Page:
On the Beach in Barbados

My beach at Freight’s Bay is different again this morning. The tide is low, but some of the sand that had returned after the scouring of the winter storms has been scooped away again. The beach is angled instead of flat, and fist sized pieces of coral lay scattered on the soft sand.

The same rock on Freight’s: December, February, March.

I have been on this beach nearly every day since we moved near it, three months ago. Before that, I walked Silver Sands beach. It was more sheltered, less mutable, though the waves could be varied.

Silver Sands

Barbados beaches have their distinct characters. From the wild, roaring surf of Bathsheba or Long Beach, to the sheltered pocket of Miami, to the soft waves of the West Coast, to the boardwalk, bar and restaurant strolls of the South— each has its own beauty. But my visits to other beaches are snapshots, whereas Freights I know intimately, in all its variations.

Miami Beach in Oistins, Wild North Coast, Bathsheba on the east
Gentle beaches of the West and South coasts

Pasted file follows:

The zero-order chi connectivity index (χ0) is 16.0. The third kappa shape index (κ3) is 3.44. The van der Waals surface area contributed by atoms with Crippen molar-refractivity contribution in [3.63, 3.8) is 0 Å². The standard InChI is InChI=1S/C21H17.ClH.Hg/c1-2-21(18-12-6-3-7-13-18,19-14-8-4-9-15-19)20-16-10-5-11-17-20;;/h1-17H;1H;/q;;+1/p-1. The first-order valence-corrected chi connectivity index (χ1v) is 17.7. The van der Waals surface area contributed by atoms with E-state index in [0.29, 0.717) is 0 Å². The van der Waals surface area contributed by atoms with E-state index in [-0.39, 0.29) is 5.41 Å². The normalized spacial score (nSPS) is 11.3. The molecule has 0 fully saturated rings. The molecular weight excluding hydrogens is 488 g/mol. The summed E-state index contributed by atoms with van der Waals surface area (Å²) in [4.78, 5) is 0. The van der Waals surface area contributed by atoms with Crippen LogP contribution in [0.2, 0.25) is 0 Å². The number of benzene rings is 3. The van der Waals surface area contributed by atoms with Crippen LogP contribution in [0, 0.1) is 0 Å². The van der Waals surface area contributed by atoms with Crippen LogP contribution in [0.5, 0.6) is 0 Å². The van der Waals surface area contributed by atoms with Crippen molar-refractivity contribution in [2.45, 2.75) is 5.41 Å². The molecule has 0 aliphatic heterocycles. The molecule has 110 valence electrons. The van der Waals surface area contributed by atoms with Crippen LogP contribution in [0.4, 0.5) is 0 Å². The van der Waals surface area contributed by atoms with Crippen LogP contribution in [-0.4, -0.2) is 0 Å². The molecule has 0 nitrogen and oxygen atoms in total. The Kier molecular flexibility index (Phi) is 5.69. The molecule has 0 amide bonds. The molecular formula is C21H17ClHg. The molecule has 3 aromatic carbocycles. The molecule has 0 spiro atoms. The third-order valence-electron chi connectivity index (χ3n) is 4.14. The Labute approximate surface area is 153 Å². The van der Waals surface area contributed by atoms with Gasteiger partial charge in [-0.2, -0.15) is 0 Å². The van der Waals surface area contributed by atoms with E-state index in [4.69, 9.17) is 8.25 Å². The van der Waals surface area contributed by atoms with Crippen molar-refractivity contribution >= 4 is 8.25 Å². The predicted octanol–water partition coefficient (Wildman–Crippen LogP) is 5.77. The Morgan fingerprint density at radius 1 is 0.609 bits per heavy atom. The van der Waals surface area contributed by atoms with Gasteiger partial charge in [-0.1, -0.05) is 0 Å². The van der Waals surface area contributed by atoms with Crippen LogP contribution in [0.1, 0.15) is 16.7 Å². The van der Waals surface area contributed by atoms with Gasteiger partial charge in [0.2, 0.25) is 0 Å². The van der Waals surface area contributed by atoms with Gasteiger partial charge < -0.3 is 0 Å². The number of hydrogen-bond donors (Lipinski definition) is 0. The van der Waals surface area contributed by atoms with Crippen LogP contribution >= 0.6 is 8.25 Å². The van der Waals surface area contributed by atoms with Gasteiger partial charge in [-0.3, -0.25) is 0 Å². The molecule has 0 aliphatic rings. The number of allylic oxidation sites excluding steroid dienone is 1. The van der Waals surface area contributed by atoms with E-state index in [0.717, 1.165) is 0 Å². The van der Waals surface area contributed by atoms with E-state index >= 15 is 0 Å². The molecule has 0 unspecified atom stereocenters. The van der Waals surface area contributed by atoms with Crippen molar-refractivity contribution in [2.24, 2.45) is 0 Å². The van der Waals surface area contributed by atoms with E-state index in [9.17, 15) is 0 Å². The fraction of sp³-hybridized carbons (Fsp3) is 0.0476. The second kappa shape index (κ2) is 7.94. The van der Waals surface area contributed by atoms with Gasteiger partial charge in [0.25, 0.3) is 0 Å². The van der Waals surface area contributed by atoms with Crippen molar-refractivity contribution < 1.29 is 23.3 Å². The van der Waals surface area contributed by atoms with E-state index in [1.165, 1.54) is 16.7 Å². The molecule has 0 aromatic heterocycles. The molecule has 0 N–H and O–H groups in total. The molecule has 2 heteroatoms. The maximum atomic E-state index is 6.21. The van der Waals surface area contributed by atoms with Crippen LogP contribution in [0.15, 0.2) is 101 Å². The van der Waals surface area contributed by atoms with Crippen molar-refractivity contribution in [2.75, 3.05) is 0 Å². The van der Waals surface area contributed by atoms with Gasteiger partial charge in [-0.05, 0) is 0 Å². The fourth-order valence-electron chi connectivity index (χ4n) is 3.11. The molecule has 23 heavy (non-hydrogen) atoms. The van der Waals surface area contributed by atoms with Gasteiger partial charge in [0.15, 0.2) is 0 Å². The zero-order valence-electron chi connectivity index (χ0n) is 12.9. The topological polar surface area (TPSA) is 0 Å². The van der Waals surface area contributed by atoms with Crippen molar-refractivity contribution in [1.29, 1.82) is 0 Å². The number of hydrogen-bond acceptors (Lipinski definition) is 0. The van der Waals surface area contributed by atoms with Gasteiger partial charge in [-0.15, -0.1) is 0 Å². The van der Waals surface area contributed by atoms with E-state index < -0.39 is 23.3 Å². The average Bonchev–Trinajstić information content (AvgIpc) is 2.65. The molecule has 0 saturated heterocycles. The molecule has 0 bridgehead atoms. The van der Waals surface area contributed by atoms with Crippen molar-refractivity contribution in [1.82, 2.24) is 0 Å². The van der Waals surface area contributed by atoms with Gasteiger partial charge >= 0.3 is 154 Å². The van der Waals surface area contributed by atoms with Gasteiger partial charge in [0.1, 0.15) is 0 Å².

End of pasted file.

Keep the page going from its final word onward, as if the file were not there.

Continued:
So too, my life with beaches constantly changes. My childhood was the sheltered shores of Ontario lakes, learning to swim under watchful eyes. (Or perhaps by being thrown off the dock, depending on who was in charge!)

Evening swim

As a teen, unsupervised on the Pacific coast, I almost drowned while trying to impress a boy, who not only didn’t rescue me but didn’t even notice I’d gone in the water. As a university student I moved away from the ocean, and missing it was an ache in my heart.

Crane Beach
Scott on a secret beach. Go to the end of Crane and through the cave to find it.

For many years I walked the shores alongside my ex-husband. He always knew where he was going, and following him took me to many beautiful beaches. For a time I watched over my children, as they progressed from crawling and eating sand to splashing, swimming, snorkelling and eventually surfing.

For a while I walked cold beaches, alone with my thoughts.

Saragossa on the beach at Cattlewash

Today in Barbados, I am as mutable as the beaches. Most days I throw myself into the surf with the enthusiasm of my teen years. Some days I walk alone, greeting children and dogs; other times Scott and I hold hands and match footsteps. Another day he might run and I walk, or I surf while he runs or simply watches. We might snorkel, or even just jump the waves, laughing.

Not exactly a beach, but we swan in the caves.

I am glad that my travels once more have me living beside the beach.

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